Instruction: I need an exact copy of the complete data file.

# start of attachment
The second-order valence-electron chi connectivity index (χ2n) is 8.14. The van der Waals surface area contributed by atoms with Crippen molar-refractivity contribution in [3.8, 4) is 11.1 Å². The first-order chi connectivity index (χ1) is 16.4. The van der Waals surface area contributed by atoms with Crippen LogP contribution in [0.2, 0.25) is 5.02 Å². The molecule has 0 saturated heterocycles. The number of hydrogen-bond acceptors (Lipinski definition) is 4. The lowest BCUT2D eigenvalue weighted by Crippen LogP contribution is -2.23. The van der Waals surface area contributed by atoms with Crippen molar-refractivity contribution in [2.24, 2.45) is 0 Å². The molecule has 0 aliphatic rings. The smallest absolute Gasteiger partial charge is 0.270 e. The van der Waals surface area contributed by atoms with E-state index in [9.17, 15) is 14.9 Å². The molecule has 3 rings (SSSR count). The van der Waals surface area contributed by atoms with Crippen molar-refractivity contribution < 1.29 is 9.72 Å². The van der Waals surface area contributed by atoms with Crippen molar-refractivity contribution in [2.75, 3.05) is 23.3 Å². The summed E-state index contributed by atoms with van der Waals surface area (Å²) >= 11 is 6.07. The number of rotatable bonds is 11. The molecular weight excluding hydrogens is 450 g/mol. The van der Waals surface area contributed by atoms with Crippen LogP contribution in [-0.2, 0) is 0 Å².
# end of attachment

The second-order valence-electron chi connectivity index (χ2n) is 8.14. The van der Waals surface area contributed by atoms with Crippen molar-refractivity contribution in [3.8, 4) is 11.1 Å². The first-order chi connectivity index (χ1) is 16.4. The van der Waals surface area contributed by atoms with Crippen LogP contribution in [0.2, 0.25) is 5.02 Å². The molecule has 0 saturated heterocycles. The number of hydrogen-bond acceptors (Lipinski definition) is 4. The lowest BCUT2D eigenvalue weighted by Crippen LogP contribution is -2.23. The van der Waals surface area contributed by atoms with Crippen molar-refractivity contribution in [2.24, 2.45) is 0 Å². The molecule has 0 aliphatic rings. The smallest absolute Gasteiger partial charge is 0.270 e. The van der Waals surface area contributed by atoms with E-state index in [9.17, 15) is 14.9 Å². The molecule has 3 rings (SSSR count). The van der Waals surface area contributed by atoms with Crippen molar-refractivity contribution < 1.29 is 9.72 Å². The van der Waals surface area contributed by atoms with Crippen molar-refractivity contribution in [2.75, 3.05) is 23.3 Å². The summed E-state index contributed by atoms with van der Waals surface area (Å²) >= 11 is 6.07. The number of rotatable bonds is 11. The molecular weight excluding hydrogens is 450 g/mol. The van der Waals surface area contributed by atoms with Crippen LogP contribution in [-0.2, 0) is 0 Å².